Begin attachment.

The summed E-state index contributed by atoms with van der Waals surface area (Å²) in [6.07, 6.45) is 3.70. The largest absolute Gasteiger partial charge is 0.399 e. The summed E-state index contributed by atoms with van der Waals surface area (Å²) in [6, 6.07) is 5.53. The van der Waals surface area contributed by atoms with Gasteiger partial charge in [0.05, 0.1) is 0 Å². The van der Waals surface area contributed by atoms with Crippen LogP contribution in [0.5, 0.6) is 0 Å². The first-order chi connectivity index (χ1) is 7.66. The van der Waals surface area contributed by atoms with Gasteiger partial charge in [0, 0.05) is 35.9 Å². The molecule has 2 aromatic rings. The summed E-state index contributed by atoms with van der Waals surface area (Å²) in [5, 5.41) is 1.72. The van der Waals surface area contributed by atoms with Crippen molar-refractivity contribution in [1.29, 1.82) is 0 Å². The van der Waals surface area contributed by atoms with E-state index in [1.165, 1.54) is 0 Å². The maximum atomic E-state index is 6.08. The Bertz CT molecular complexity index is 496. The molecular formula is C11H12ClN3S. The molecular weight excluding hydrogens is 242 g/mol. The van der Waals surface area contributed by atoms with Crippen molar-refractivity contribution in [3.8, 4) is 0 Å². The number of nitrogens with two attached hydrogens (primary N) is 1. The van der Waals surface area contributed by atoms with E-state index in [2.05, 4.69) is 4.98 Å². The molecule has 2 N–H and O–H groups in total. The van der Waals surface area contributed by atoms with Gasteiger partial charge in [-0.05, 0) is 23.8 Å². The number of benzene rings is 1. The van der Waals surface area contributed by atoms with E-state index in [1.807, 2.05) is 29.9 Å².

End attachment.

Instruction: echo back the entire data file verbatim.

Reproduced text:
The summed E-state index contributed by atoms with van der Waals surface area (Å²) in [6.07, 6.45) is 3.70. The largest absolute Gasteiger partial charge is 0.399 e. The summed E-state index contributed by atoms with van der Waals surface area (Å²) in [6, 6.07) is 5.53. The van der Waals surface area contributed by atoms with Gasteiger partial charge in [0.05, 0.1) is 0 Å². The van der Waals surface area contributed by atoms with Crippen LogP contribution in [0.5, 0.6) is 0 Å². The first-order chi connectivity index (χ1) is 7.66. The van der Waals surface area contributed by atoms with Gasteiger partial charge in [0, 0.05) is 35.9 Å². The molecule has 2 aromatic rings. The summed E-state index contributed by atoms with van der Waals surface area (Å²) in [5, 5.41) is 1.72. The van der Waals surface area contributed by atoms with Crippen molar-refractivity contribution in [1.29, 1.82) is 0 Å². The van der Waals surface area contributed by atoms with E-state index in [1.165, 1.54) is 0 Å². The maximum atomic E-state index is 6.08. The Bertz CT molecular complexity index is 496. The molecular formula is C11H12ClN3S. The molecular weight excluding hydrogens is 242 g/mol. The van der Waals surface area contributed by atoms with Crippen molar-refractivity contribution in [3.8, 4) is 0 Å². The number of nitrogens with two attached hydrogens (primary N) is 1. The van der Waals surface area contributed by atoms with E-state index in [2.05, 4.69) is 4.98 Å². The molecule has 2 N–H and O–H groups in total. The van der Waals surface area contributed by atoms with Gasteiger partial charge in [-0.05, 0) is 23.8 Å². The number of benzene rings is 1. The van der Waals surface area contributed by atoms with E-state index in [1.807, 2.05) is 29.9 Å².